Originally known as Decoration Day, Memorial Day originated in the years following the Civil War. With military and non-military deaths totaling an estimated 750,000 people, Americans had to contend with death on a larger scale than ever before. As people across the country sought ways to honor those who died in the conflict, the decoration of soldiers’ graves became a frequent form of commemoration.(more…)
Work will begin in March on a two-year exterior masonry repair project at Story Chapel. The project will include rebuilding many of the building’s stone buttresses, extensive repairs to the stonework on the upper portion of the chapel’s tower, and 100% repointing of the exterior masonry joints. Ongoing moisture issues related to deterioration of the stonework necessitate replacement of a significant amount of the stone at the buttresses and throughout the building. The original red sandstone quarried in Potsdam, New York, has been susceptible to splitting along bedding planes, opening up gaps in the stone and contributing to failed masonry joints through which water can penetrate. The Potsdam sandstone is no longer quarried, so identifying a replacement of stone has been a challenge for maintaining the building. Working with architects at McGinley Kalsow and Associates, a suitable red sandstone from Locharbriggs, England was identified in 2015, and has been used on two smaller repair projects in order confirm that it will be a good substitute. When dry the replacement stone is a very close match in terms of color and it was used successfully in a pilot project last year reconstructing buttresses at the southeast corner of the building. The pilot project also provided us with an opportunity to test different mortar recipes for compatibility, color, texture and workability.(more…)
The Cemetery’s collection of trees is one of its most prized collections and one that our horticulture staff goes to great lengths to preserve. But, as with all living things, they also have a natural life cycle. Some of our trees can live a very long time, if the conditions are right. We do have many trees that are now more than a hundred years old. A few dozen oaks on the grounds are believed to even predate the founding of the Cemetery in 1831. Other trees, like our large European Beeches, become susceptible to disease and pests as they mature in age.
During the past two decades, mature beech trees up and down the east coast have suffered significantly from a disease that is highly specific to that species alone, known as “beech tree decline” or “bleeding canker disease”. It is caused by a Phytophthora fungus. Larger Beech trees (those with a trunk diameter 36” or larger) are most susceptible to this pathogen. Our arborists actively monitor and treat the infected trees in our collection with a spray of Agri-Fos and Pentra-bark, which is only somewhat effective at control, working only when the infection is small and in a relatively young tree. Stress, particularly through drought, likely predisposes beech trees to infection. Our control efforts have focused on maintaining low-stress environments for the trees removing grass growing beneath them and replacing with organic mulch and providing irrigation during droughts.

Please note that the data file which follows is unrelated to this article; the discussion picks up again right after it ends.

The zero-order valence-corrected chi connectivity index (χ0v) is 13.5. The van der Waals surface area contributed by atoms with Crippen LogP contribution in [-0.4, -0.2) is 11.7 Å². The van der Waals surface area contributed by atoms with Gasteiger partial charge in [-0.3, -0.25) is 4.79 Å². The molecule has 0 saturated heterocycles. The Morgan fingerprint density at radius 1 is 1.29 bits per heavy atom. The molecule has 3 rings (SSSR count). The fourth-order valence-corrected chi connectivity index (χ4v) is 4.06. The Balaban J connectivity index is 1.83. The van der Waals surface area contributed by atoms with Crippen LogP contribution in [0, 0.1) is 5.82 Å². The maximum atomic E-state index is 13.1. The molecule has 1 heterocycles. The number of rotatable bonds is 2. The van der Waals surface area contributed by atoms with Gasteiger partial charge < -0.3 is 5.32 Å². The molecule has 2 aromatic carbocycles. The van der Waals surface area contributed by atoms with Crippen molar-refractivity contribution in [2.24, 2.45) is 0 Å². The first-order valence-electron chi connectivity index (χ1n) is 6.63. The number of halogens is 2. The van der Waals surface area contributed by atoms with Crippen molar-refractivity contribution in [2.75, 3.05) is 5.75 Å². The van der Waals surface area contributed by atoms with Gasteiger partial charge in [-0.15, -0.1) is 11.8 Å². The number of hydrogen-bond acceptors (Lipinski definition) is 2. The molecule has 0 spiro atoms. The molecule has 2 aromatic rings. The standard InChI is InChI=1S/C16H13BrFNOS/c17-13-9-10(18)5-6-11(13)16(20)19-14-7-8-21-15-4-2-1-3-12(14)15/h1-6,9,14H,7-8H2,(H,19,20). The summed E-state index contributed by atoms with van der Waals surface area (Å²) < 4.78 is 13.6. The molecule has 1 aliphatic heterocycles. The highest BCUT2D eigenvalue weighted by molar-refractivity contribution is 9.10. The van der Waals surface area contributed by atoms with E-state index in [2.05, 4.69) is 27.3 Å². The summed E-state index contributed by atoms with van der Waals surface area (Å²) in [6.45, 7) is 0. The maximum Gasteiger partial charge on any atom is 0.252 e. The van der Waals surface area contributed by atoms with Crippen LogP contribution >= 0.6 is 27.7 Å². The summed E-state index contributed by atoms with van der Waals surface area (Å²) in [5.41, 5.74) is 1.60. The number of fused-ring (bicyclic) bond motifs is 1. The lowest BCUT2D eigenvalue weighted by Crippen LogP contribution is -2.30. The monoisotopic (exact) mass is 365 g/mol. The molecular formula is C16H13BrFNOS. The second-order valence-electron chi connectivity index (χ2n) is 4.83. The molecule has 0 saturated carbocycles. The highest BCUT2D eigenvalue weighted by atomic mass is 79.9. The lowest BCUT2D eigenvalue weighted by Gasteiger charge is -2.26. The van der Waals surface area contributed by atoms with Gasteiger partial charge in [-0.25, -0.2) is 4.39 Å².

Mount Auburn makes decisions to remove trees very carefully, with public safety one of our primary concerns. Our arborists use a scientific approach to hazardous tree assessments, and trees are removed when they pose a serious threat to visitors or structures, including monuments. With the exception of severe storms, most tree removals at Mount Auburn are the result of trees dying from natural causes (e.g., environmental stress from drought and cold temperatures, competition with other trees, a general decline from advanced age). Disease and insect outbreaks have periodically caused numerous removals as well. When a decision to remove a tree is made, it almost always comes after monitoring the condition of that tree for many years.
Stewardship of this landscape means we must also anticipate change. Extreme weather events like hurricanes and ice storms seem to happen all too often. Sudden outbreaks of insects or disease can have a dramatic impact on trees, but the slow and subtle decline of trees in old age is harder to notice. Maintaining this “arboretum” of over 5,000 trees requires us to adapt quickly to the unexpected. Years of strategic planning has given us new planting initiatives for the next 10 years that will allow future generations to enjoy this landscape as much as we do today. While we cannot keep any individual tree alive forever, we can and do continue to plant new trees every year to take the place of those we have lost. We strive to add horticultural diversity while respecting the character of our historic landscape.
The grand Purple-leaf Beech at our entrance has been one of our most iconic trees for decades, but it was a row of graceful American Elms lining Central Avenue that once filled that “first impression” role. Starting in the 1960s, the Cemetery’s collection of American Elms was severely impacted by Dutch-elm disease. As reported in the 1981 Annual Report, “the loss of one particularly stately elm near the main entrance was felt by employees and visitors alike.” Just as we mourned the loss of the elms, we will mourn the loss of this beloved Beech.
We are currently searching for the best possible tree to replace this magnificent specimen and hope to plant a new signature tree this spring that we will love and cherish for the next several decades.
We will be compiling a digital scrapbook in memory of this beloved tree. To contribute, please send your memories and photos to firstname.lastname@example.org.